Between dreams and nightmares: imagined futures in exhibition by Wicca Merlin and me

For the second part of this holiday season’s celebration in The 22 art space, the fabulous photographer, model and creator Wicca Merlin and I present to Second Life’s residents Electric Sheep, one of the two exhibitions dedicated to SL’s sci-fi and cyberpunk universe – the other one being Huckleberry Hax’s Waarheid: Truth Hunter – that open today, December 18, in the gallery, in Bellisseria. Electric Sheep runs until March 19, 2022, and displays two different views of the cyber-futuristic environment in Second Life. Each photographer shows five pictures of their existing catalog and another three new pictures especially conceived for the present exhibition.

Wicca Merlin’s photos in the exhibition Electric Sheep

The sci-fi universe, especially from the 1980s on, when terms such as metaverse, the grid and matrix, just to mention a few, became popular, is a reference to Second Life. In the photos by both Wicca Merlin and me, we can see themes whose origin can be traced back to those years – among them, certain urban aesthetics, aspects that owe to the cyberpunk imaginary and a more chaotic environment (in contrast with some fictional futures conceived as harmonic ones). Still, we present very different views of those elements.

Ricco Saenz’s pictures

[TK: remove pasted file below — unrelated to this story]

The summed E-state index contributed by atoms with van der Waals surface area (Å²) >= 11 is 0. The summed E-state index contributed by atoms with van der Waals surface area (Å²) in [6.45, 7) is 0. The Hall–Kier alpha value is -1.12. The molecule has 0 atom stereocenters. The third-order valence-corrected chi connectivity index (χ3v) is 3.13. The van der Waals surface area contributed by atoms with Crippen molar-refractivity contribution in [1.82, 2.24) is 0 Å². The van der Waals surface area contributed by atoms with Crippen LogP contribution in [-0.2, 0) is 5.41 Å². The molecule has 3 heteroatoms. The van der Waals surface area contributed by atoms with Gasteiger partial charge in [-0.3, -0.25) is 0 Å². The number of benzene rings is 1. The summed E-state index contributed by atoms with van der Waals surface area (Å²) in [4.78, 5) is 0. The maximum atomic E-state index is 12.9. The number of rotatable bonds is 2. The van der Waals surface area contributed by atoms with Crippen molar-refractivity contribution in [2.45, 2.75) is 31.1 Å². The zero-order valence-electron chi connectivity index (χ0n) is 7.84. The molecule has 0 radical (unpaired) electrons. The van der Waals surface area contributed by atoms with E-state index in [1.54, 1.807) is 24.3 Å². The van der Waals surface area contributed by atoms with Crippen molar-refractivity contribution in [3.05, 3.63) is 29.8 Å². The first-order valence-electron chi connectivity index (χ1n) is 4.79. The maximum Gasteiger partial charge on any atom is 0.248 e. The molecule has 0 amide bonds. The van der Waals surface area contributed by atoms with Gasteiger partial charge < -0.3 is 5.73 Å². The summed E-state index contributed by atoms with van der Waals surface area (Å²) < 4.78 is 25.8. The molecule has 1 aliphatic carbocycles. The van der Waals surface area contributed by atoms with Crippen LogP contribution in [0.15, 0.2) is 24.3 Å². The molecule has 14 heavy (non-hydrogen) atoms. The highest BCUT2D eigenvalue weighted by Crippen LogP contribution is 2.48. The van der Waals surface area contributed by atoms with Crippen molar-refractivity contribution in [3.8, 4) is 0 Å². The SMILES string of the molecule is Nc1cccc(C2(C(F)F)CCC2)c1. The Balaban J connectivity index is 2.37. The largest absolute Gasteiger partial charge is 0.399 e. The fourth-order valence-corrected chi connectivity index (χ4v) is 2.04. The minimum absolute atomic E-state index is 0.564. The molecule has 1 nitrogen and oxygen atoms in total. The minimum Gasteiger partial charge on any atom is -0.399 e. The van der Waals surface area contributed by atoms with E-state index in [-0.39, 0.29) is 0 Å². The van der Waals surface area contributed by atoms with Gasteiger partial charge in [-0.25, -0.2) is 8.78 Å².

Wicca’s production draws on a certain eclecticism. It mixes cyberpunk allusions and aliens, mechanical implants and bioengineering, science-referenced items and fantasy ingredients. It is itself, then, a very thoughtful melange, as Wicca skillfully handles the different influences seen in her work.

Wicca Merlin’s photos at The 22

Also, Wicca’s photos are centered on characters. They present on persons the result of the futuristic aesthetics imagined by the photographer. Or, it can also be said, they present persons as the result of that aesthetic imagination.

Ricco Saenz’s photos

My own photos combine less thematic elements, but their points of attention vary from persons to cityscapes. Their fantasy side (expressed in a couple of pictures of heroes that can fly with impossible wings) are less fantastic and more technological (even if they are absurd).

The bar at the gallery space

By seeing the production of both Wicca and me, then, residents that go visit the exhibition at The 22 will be able to observe some very different ways to relate with sci-fi and to dream of the future – or to build nightmares from it – in SL. We hope the public will enjoy it.


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